Richard Doll was a prominent British epidemiologist and physician known for his groundbreaking work on the link between smoking and cancer. He is widely recognized as one of the most influential medical researchers of the 20th century, whose work has had a profound impact on public health policy around the world.
Three of his greatest contributions to science are:
Doll published a landmark study that demonstrated a clear link between smoking and lung cancer. His research helped to overturn the prevailing view that lung cancer was caused by air pollution, and it paved the way for widespread public health campaigns to reduce smoking rates.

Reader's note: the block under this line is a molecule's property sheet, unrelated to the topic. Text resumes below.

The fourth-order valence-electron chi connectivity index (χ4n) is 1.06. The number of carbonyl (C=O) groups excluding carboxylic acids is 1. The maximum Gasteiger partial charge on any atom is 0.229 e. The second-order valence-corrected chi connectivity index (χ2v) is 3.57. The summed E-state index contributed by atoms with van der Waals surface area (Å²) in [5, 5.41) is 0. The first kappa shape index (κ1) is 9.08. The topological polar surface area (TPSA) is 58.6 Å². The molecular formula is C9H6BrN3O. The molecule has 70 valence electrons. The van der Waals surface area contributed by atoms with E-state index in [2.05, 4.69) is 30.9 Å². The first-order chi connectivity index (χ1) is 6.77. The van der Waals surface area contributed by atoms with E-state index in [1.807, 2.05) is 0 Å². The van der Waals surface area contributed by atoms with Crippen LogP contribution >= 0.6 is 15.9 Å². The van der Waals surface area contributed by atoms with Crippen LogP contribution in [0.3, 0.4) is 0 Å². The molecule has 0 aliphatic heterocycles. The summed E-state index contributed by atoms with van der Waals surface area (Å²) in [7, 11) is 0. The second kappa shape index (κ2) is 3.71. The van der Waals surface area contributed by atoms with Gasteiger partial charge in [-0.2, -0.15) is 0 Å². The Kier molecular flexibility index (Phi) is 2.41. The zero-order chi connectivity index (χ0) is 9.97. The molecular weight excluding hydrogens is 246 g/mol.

Doll led a cohort study, which sent out over 34,000 questionnaires to male British physicians, to record details of their smoking habits. The study showed a higher mortality in smokers, compared to non-smokers, and concluded that lung cancer could not be attributed to pollution exposure.
Doll conducted research on the health impacts of asbestos exposure, which helped to demonstrate the link between asbestos and mesothelioma, a rare form of lung cancer.
His work on this topic helped to spur greater regulation of the asbestos industry.
Doll was a strong advocate for evidence-based medicine, arguing that medical decisions should be based on rigorous scientific research rather than anecdotal evidence or personal beliefs.
His advocacy helped to establish epidemiology as a key discipline in medical research and helped to promote greater scientific rigor in medical practice.